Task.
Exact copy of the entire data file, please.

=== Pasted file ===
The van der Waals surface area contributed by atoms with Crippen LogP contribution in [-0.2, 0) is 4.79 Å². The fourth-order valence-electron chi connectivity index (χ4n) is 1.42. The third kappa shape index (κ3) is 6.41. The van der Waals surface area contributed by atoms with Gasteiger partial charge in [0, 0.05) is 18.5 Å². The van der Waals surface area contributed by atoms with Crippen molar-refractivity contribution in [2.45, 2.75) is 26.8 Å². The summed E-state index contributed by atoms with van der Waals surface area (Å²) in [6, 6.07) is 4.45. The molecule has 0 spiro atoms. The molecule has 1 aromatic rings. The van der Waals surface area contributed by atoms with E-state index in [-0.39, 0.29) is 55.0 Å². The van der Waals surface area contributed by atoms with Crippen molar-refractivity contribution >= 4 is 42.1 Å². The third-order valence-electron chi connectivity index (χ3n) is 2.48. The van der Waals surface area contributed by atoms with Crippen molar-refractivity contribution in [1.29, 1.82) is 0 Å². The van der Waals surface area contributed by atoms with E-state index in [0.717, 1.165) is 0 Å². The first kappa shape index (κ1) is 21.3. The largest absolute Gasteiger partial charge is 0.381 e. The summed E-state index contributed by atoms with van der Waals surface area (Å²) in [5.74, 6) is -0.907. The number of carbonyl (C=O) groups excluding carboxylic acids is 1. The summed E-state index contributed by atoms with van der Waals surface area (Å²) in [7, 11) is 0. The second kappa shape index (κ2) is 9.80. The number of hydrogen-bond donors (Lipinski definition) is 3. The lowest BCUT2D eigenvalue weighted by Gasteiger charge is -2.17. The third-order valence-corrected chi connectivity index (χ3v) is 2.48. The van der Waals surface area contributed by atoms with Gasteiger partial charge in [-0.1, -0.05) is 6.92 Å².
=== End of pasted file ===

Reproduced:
The van der Waals surface area contributed by atoms with Crippen LogP contribution in [-0.2, 0) is 4.79 Å². The fourth-order valence-electron chi connectivity index (χ4n) is 1.42. The third kappa shape index (κ3) is 6.41. The van der Waals surface area contributed by atoms with Gasteiger partial charge in [0, 0.05) is 18.5 Å². The van der Waals surface area contributed by atoms with Crippen molar-refractivity contribution in [2.45, 2.75) is 26.8 Å². The summed E-state index contributed by atoms with van der Waals surface area (Å²) in [6, 6.07) is 4.45. The molecule has 0 spiro atoms. The molecule has 1 aromatic rings. The van der Waals surface area contributed by atoms with E-state index in [-0.39, 0.29) is 55.0 Å². The van der Waals surface area contributed by atoms with Crippen molar-refractivity contribution >= 4 is 42.1 Å². The third-order valence-electron chi connectivity index (χ3n) is 2.48. The van der Waals surface area contributed by atoms with Crippen molar-refractivity contribution in [1.29, 1.82) is 0 Å². The van der Waals surface area contributed by atoms with E-state index in [0.717, 1.165) is 0 Å². The first kappa shape index (κ1) is 21.3. The largest absolute Gasteiger partial charge is 0.381 e. The summed E-state index contributed by atoms with van der Waals surface area (Å²) in [5.74, 6) is -0.907. The number of carbonyl (C=O) groups excluding carboxylic acids is 1. The summed E-state index contributed by atoms with van der Waals surface area (Å²) in [7, 11) is 0. The second kappa shape index (κ2) is 9.80. The number of hydrogen-bond donors (Lipinski definition) is 3. The lowest BCUT2D eigenvalue weighted by Gasteiger charge is -2.17. The third-order valence-corrected chi connectivity index (χ3v) is 2.48. The van der Waals surface area contributed by atoms with Gasteiger partial charge in [-0.1, -0.05) is 6.92 Å².